Leanne Robinson shone from her first appearance on The X Factor 2012. She has an amazing voice but for some reason, she was hidden in the edits from there on in - we hardly saw any of her, which seemed to destine her to a future outside of the live shows.
Some said she was robbed of air time at the Judges' Houses stage of the competition, some debated how she could've been this year's wildcard, but none of this followed. So mobo.com tracked Leanne down and gave her a good quizzing:
We've seen you on The X Factor, but we don't know that much about where you came from - can you tell us about how you got into singing? Tell us about the real Leanne...
This is going to sound a little cliched but, I've been singing all my life, as early as I can remember. At age 9 I was the youngest member of the adult choir at my church and sang on big stages like the Barbican in front of hundreds of people. I also grew up watching my older sister sing in a group and would sit in there rehearsals silently singing along and then getting told off and chucked out when I got carried away and started singing too loud.
So as I got older I continued singing in the choir, and went to any and every performing arts club around, that my parents could afford. Performing and creative expression was always where I felt most comfortable and had the most fun. Then at 12 I met my vocal trainer who later became my mentor, a dear friend and so much more. She was the first person who really took an interest in my singing and invested time and money into my development as an artist. She took me to my first studio session, a day I will never forget. The song I sang was a song she had written called, 'Sending My Love' and when I heard the play back, I became so overwhelmed and emotional that I broke down in tears; at the time I couldn't quite understand why I was crying but now I know - it was because at that moment I felt like I was meeting myself for the first time through music, and actually saw that my dream could one day become a reality.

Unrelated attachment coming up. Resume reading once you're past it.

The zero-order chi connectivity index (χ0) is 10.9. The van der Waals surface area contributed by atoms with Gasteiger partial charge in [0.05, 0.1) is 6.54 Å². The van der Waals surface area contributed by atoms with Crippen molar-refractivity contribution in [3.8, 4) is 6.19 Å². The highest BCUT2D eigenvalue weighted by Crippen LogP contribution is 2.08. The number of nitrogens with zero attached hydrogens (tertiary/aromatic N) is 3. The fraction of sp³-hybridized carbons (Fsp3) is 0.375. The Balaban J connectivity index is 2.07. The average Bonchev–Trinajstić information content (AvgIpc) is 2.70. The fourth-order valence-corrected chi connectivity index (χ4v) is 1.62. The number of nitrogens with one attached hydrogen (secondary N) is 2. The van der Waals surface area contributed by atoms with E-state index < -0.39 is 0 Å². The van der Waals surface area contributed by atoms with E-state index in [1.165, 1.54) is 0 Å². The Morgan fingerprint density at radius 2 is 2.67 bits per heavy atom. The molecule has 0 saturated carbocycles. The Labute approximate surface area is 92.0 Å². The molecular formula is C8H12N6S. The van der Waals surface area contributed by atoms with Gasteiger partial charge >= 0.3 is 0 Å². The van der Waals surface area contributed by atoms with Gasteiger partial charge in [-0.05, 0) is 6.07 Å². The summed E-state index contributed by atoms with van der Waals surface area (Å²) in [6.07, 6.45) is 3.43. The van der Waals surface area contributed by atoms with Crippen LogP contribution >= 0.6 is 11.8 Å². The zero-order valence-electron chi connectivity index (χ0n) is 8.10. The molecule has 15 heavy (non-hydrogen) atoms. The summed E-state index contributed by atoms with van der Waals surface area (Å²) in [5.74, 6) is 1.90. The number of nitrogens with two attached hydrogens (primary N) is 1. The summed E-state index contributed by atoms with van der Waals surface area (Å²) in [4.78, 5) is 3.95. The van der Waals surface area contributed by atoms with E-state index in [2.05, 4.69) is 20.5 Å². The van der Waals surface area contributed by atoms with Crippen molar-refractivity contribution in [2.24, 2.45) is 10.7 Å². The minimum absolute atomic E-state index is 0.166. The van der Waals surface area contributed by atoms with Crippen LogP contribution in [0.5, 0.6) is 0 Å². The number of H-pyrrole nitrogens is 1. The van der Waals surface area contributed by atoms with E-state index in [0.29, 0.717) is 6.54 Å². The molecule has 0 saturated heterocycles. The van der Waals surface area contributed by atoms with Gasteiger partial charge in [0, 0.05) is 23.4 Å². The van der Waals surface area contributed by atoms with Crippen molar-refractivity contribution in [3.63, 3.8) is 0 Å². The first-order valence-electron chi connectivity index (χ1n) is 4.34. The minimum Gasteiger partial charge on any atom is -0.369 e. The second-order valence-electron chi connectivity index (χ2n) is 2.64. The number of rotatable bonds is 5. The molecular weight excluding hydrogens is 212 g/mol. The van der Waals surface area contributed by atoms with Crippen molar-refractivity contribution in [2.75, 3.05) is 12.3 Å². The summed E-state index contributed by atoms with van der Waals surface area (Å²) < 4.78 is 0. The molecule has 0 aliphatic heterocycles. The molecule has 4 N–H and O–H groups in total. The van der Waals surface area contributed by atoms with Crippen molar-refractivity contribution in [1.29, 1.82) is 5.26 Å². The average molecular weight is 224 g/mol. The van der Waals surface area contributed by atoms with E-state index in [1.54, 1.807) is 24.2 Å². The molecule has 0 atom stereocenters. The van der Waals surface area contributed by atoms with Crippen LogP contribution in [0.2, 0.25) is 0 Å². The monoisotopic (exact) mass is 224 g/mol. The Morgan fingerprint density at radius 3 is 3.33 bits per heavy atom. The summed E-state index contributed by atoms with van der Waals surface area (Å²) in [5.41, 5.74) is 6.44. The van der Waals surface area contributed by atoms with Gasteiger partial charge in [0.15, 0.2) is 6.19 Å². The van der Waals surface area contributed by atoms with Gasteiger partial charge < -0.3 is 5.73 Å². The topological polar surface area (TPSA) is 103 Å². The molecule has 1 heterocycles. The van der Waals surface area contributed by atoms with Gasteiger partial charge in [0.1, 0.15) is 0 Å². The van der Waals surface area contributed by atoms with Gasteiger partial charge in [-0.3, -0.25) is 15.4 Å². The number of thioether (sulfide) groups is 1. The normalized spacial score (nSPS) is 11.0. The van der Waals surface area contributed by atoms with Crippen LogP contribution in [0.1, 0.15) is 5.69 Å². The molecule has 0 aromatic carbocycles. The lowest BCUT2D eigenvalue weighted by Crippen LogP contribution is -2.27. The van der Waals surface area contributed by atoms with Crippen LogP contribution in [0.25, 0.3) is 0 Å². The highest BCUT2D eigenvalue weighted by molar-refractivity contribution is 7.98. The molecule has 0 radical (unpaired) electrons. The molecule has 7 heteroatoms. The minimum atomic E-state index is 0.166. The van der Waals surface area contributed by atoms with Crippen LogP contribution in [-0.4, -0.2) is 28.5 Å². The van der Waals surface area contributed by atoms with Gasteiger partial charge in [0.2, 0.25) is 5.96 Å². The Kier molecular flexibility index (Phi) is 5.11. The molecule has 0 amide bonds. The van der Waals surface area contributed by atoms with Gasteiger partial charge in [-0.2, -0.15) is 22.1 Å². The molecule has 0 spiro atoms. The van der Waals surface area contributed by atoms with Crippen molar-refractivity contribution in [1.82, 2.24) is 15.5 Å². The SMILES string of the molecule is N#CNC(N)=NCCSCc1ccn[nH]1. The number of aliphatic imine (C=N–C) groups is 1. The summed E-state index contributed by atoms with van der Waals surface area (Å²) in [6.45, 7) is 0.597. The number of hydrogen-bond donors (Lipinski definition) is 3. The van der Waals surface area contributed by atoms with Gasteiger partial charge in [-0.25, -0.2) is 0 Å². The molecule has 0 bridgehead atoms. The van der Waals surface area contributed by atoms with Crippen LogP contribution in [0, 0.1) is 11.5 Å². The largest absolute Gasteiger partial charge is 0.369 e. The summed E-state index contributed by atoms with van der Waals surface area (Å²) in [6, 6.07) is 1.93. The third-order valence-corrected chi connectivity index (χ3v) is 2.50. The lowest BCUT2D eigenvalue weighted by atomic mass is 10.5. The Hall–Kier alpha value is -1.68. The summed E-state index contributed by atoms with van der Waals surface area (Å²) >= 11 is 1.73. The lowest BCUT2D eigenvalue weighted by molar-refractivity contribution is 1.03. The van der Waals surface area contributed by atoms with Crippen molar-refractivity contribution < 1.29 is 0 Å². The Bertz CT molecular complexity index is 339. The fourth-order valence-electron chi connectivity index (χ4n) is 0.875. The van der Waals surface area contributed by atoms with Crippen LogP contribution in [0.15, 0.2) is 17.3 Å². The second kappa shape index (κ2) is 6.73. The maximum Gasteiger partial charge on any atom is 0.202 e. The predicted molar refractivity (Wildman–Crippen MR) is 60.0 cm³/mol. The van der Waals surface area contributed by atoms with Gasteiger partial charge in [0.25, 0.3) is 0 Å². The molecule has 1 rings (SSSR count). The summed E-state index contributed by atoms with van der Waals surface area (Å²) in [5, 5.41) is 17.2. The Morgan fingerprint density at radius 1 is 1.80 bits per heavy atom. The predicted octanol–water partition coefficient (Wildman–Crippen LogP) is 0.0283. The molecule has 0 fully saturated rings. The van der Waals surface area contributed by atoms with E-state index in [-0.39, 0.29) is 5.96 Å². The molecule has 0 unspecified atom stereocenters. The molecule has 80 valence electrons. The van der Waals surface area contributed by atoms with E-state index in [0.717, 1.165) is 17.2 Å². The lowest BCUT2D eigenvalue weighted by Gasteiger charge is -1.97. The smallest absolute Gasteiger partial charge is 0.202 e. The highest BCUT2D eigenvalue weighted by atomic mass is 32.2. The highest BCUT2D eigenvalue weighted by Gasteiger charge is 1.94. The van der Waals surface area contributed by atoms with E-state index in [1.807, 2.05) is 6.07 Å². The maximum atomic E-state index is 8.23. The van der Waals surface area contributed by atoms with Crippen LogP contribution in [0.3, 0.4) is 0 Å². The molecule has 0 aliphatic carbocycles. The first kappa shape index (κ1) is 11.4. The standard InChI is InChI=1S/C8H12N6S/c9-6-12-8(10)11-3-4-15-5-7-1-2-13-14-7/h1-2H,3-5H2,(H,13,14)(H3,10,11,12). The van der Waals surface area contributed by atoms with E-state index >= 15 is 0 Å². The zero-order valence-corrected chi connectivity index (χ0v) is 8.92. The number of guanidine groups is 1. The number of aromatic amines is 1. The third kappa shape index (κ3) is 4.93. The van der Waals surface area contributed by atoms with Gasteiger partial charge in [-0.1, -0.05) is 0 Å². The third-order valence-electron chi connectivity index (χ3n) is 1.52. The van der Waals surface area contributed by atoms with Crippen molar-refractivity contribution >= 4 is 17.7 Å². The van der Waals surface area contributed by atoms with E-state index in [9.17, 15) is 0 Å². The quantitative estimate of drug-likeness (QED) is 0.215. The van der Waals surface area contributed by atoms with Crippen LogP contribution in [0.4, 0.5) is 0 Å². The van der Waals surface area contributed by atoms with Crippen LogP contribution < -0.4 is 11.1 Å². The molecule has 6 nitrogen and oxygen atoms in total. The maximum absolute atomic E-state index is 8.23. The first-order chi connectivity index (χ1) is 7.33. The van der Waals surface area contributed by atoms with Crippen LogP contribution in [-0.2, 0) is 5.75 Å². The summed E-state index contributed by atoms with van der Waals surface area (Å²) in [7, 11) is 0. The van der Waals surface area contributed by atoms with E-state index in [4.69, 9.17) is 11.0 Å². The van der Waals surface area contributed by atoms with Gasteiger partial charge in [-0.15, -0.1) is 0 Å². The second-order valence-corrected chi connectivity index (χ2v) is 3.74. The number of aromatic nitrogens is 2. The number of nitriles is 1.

I continued singing and training through school and then went to The BRIT School at the age of 16, another suggestion from my vocal trainer where I spent two of the most fun years of my life. I went onto university, studying Music and Entertainment Management. I felt it necessary; if I was serious about music and this business, I thought it best to learn about it and not just step into it blind.
Now I'm 22, and I've been working with my management for almost three years now. It's been one heck of a journey and I look forward to where the road is going to lead next.
A lot of people have been saying you were unfairly edited out of the Judges' Houses stage of The X Factor - yet they were blown away by your performance on The Xtra Factor. Has the experience left you with a bad taste in your mouth?
If I said I didn't feel anything I'd be a liar. I do feel like I wasn't treated fairly and got the least air time out of the final six girls, but I try not to dwell on it. I just allow it to fuel me and believe one day I'll get the air time I deserve.
How was Tulisa as a mentor? How closely did she work with her contestants?
I couldn't tell you... I didn't get far enough to actually have her as a mentor but, the little time I did spend with her in the beautiful island of St. Lucia she was very nice, down to earth and welcoming. She ate dinner with us, came and said hello to us individually and just encouraged us to do our best, so I imagine that she is very supportive and close with the artists she is now mentoring.